Monday, July 15, 2013

beads and berries

Grace gave me some clay to play with. I had forgotten how much fun I could have, and what a mess I could make. Rolling the soft clay between my hands and playing with different shapes made me feel like I was a child.

My inspiration came from the clay bead whorls that I've been reading about. Most are very primitive, simple in design. I wanted to make a few different shapes and see for myself if one shape had any advantage over the other. As I roll the clay between my hands, I worry about wobbles and whorls being off balance. I thought and thought about ancient civilizations, and those who made crude bead spindles before me.

My bead whorls, set out to dry, look like kabobs on the skewers.

The clay whorls still need to be fired. I'm reading about pit firings and gathering fuel. We are heading for a heat wave this week, so I doubt the pit firing will happen anytime soon.

I cannot resist trying out a few of the whorls..and decide not to wait, I grab a handful of some fluff to tie to a distaff, and start spinning. A smile on my lips, I am delighted to discover that I have made an excellent spinner! Such satisfaction! A bit of clay and a bamboo skewer, and I have a fine tool. No wobbles! I spin off the point of the bamboo skewer, in-hand style.

As I build the cop, I decide to cover the bead whorl. I've read about and seen some of this on display in (virtual) museums. It makes good sense to keep spinning without removing the whorl.

Once I made the jump (with my yarn) to the other end of the bead, I had to build the cop on the other side.

Several lengths of spun yarn had to be drawn before the cop was built up sufficiently to cover the whorl. At this point, the added weight of the spun yarn on the spindle is giving me added spin time from one flick of the shaft.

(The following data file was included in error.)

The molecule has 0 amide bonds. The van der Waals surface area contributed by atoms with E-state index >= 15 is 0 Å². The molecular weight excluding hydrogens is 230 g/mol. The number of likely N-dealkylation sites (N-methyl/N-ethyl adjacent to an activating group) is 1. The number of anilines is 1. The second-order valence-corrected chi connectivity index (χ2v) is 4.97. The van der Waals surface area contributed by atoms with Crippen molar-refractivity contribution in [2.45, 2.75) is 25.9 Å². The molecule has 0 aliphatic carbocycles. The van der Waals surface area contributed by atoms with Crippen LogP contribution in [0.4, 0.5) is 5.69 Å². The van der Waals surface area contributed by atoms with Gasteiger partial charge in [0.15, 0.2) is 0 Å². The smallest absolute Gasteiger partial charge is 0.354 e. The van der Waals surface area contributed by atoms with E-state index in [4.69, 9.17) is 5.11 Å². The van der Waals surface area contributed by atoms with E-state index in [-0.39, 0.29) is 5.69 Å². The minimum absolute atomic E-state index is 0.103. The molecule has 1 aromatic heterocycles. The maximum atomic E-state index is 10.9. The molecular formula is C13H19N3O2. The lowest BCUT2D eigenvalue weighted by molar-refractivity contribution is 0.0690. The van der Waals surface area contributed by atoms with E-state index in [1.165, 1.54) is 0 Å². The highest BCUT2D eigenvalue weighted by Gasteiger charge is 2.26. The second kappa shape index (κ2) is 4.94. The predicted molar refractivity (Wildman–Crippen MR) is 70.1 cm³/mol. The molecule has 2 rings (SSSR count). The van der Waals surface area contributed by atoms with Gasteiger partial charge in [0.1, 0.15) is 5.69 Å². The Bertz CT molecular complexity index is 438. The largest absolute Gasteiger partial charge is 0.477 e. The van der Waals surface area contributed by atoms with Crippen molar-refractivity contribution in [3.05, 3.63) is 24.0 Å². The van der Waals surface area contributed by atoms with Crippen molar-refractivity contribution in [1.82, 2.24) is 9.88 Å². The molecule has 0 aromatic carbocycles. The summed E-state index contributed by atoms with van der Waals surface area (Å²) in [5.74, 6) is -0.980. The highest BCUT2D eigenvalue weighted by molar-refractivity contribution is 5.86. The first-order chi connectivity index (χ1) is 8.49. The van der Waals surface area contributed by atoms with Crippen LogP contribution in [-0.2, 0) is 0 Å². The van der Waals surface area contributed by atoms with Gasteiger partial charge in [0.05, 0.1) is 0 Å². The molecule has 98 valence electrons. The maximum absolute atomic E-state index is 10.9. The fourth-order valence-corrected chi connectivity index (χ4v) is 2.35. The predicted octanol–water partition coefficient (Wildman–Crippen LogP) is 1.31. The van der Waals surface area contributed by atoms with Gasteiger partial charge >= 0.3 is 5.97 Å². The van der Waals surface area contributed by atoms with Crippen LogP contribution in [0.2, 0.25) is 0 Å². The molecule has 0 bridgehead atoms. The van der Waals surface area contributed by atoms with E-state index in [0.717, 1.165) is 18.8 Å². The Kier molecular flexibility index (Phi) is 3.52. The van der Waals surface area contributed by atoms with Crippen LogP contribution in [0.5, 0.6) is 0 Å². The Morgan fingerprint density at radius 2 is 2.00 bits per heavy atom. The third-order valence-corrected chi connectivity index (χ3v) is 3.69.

Soon the cop covers the bead whorl completely! Time to leave this task, and pick up another.

Thankfully, we have had a bit of sunshine to help ripen the berries. I'm getting good yields, and the chore of picking and freezing has to be done on a daily basis. While I'm picking, it often seems like I turn my back on a berry for moment, and it ripens. Red Raspberries are fragile things, when they are just right, the fall from the cane into my outstretched hand.


Lisa at Greenbow said...

Beautiful beads and those berries, yummmm. What kind of raspberries do you have? We have some that have thorns and no berries have appeared. We are ready to dig them out and try a different type. So frustrating, especially when I see pictures like this. :)

cyndy said...

Hi Lisa!

My Red Raspberry patch is of the summer bearing variety, and they are several years there are primocanes and floracanes both present.

How old are your canes? If they are very young, you may have to wait a year or two for fruit. Also, did you notice blossom this past spring? If you had blossom and no fruit, likely you have some sort of pollination issue, or disease. Hope this helps...

Cathy said...

I just was at the Denver Art Museum for the SPUN exhibit. DAM opened a new room for textile descriptions. In the spinning "shadow box" for lack of a better word are examples of spindles. One resembled your bead and stick... I thought of you! And here you post something similar.


Oh, raspberries... lovely.

Teri said...

Out of all my bead whorls, I like the round ones from Mali the best. Lynn DeRose told me that they would sometimes just knock a bit off the whorl to balance it. It might look damaged to us, but they didn't care as long as it worked.

Most recent whorl is at the bottom of this post:

It's an interesting shape, with a flat end that I chose to use for the cop side. It's from Mauritania.

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